Small achievable goals: You may find yourself in need, due to suspicion of abusive use, to want to lower the established time or simply recover it after a different situation, for example, after Christmas, vacations, illness, etc. Whatever it is, it is best to do it progressively. If it is two hours a day and we only want one, some days we will give it an hour and a half, then one and a quarter and so on until we reach the hour. If we only want weekends, we can start every other day, a single day during the week and, finally, only on the weekend. Sometimes, in extreme cases, it is recommended to cut the use of everything to nothing. In general, when these cases occur, the child and family should already be being cared for or advised by a psychologist or other clinical specialist. We are referring to situations considered as addictive or extreme behavioral disorders that pose a physical or emotional danger to the child or if these situations cause cyberbullying, or in cases of anorexia so that they do not access pro-anorexia pages, or in cases in which you are accessing self-harming, pornographic content, pro-violence pages, etc.

Make a list: You can encourage him to make a list of things that he has stopped doing or that are happening since he is using more screen time or the conflicting tool: stopping going out with friends , not wanting to play anything, having more fights with his brothers, etc.

Family commitments: Generates motivation to do other things with interesting proposals. Activities that may be of interest to you, outings to the countryside, hangouts with friends, sports, family board games, etc.


When the situation particularly worries us, we see that the 10 factors explained in the previous blog article exist and in addition the family intervention does not seem to give a positive response, it is important to outsource to professionals who are experts in the field, such as pediatricians or child psychologists. -youth.

We hope that this article helps you reflect on the use of screens at home and encourages you to practice a good “digital diet” and responsible education in the use of digital devices. For our part and in our school environment, the Montessori method does not use screens as a regular means of learning. Until the age of 6, children do not have digital resources. In Workshop 1 (from 6 to 9 years old), boys and girls can request to use the digital resource as a specific tool under the supervision, guidance and consensus with the Montessori Guide. In the case of Workshop 2 (from 9 to 12 years old) they do have an ICT point with a computer and tablet in the environment as one more resource that they use occasionally to achieve specific learning objectives for the acquisition of digital skills. established by the Ministry of Education.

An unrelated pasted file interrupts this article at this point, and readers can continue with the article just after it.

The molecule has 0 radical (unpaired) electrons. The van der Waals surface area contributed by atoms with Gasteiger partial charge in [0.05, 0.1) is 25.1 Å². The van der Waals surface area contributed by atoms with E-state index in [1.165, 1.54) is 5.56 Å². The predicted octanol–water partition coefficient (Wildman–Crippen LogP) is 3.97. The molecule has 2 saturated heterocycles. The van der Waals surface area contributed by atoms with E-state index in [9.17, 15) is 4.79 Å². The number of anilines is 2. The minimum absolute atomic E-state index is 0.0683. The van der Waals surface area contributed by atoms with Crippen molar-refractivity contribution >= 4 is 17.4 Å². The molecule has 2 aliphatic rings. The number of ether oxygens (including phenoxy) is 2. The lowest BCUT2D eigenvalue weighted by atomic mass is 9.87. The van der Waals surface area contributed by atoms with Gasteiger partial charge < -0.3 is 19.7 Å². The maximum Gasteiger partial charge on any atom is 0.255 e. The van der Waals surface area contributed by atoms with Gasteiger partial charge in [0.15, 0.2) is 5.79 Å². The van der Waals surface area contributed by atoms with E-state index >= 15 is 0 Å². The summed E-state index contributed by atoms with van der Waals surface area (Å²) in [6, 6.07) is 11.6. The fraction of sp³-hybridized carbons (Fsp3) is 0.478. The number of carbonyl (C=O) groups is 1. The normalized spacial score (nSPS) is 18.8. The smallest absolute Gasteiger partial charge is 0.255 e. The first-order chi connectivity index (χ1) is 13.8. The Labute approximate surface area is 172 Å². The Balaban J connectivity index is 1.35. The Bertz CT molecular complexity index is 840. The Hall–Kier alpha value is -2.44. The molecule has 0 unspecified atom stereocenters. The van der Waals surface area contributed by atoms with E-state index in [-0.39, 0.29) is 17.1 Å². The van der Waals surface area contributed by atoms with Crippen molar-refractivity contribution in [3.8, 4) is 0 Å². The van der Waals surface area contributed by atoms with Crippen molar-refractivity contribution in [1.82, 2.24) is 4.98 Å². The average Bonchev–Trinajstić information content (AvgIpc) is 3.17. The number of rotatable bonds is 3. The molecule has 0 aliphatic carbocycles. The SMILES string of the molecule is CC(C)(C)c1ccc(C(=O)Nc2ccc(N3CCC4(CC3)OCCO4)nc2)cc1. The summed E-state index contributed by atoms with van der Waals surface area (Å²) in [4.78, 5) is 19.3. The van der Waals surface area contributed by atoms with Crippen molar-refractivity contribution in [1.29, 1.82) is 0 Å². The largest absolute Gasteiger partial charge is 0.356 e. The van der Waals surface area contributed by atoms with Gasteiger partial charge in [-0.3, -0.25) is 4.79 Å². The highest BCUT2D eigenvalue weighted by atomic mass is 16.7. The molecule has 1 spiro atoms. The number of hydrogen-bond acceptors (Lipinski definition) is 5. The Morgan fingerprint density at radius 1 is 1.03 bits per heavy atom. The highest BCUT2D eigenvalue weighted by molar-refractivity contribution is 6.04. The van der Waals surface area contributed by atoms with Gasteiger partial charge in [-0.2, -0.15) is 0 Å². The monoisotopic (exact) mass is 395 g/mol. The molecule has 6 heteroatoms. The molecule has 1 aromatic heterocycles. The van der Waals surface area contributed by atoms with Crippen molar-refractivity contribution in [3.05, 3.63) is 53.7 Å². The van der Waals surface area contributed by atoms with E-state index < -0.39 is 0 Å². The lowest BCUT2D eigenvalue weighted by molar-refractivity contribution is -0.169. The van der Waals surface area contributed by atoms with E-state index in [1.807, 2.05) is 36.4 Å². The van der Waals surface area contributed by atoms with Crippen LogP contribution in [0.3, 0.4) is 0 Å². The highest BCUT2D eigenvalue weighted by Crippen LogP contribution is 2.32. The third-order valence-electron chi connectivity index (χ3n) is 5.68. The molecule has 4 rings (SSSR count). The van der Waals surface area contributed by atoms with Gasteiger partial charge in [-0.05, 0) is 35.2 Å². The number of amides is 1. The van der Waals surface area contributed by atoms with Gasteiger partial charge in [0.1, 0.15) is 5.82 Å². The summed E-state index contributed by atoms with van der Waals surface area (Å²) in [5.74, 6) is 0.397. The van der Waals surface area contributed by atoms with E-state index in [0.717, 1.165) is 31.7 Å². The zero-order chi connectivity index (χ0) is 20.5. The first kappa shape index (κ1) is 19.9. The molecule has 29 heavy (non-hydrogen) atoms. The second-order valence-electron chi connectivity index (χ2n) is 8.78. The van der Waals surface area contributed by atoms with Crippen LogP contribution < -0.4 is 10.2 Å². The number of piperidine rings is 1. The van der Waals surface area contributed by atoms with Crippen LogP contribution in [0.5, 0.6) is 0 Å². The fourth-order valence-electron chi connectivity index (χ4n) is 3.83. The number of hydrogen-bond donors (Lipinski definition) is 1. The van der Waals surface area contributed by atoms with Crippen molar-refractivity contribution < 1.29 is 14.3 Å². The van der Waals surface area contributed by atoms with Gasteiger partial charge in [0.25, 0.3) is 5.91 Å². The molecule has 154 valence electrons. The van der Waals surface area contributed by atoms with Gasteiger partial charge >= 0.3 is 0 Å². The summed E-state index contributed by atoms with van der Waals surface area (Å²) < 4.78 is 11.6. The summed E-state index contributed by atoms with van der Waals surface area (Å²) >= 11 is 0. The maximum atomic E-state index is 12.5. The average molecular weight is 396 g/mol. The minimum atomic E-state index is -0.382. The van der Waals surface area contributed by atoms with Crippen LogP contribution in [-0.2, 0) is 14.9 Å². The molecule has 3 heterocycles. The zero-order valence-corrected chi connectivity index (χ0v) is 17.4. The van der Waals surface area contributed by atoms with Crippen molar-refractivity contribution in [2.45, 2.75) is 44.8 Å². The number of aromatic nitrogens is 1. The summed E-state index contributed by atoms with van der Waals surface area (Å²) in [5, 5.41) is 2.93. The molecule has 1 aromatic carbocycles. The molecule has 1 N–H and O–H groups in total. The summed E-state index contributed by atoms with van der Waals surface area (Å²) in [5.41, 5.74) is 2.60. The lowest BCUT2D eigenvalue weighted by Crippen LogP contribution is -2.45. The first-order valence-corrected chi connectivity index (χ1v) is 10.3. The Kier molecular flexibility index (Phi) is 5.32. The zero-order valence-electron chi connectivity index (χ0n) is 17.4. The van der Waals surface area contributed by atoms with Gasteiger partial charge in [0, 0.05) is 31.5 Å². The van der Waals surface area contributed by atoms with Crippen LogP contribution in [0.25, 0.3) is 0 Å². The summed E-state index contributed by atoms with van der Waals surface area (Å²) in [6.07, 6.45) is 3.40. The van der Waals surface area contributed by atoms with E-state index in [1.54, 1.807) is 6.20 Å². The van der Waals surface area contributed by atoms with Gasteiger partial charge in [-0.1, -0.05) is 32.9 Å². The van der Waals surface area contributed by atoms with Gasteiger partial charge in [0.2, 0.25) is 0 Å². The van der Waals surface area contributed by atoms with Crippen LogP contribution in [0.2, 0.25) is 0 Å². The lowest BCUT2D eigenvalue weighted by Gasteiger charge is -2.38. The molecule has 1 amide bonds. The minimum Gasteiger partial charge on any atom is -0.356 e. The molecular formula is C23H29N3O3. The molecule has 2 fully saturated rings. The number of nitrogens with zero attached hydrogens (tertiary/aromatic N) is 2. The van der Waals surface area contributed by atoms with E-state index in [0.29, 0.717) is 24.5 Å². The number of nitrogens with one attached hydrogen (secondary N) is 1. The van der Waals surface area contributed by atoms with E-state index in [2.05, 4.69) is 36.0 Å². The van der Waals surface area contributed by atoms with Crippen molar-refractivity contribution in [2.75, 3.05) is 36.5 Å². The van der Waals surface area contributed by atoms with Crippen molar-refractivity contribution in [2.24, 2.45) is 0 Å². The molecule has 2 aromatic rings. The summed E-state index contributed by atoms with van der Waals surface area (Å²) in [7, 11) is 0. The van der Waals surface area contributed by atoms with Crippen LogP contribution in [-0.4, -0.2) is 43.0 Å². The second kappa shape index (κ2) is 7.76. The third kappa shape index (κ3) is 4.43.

Our own values as a school, our continuous look at the results obtained from different experiences, the digitalization of the school in thousands of educational centers around the world, as well as our continuous training in Neurodevelopment and Affective Neuroscience and our vision as teachers, pedagogues and Montessori guides, make us believe faithfully that true educational innovation is not screens but the humanization of education resorting to true human needs as the references that mark the path and these needs are very far from the use of screens in the school context. The balance in the use of these tools as what they are will be what marks a normality so that they can be integrated as another resource and never replace fundamental processes and resources in the lives of boys and girls.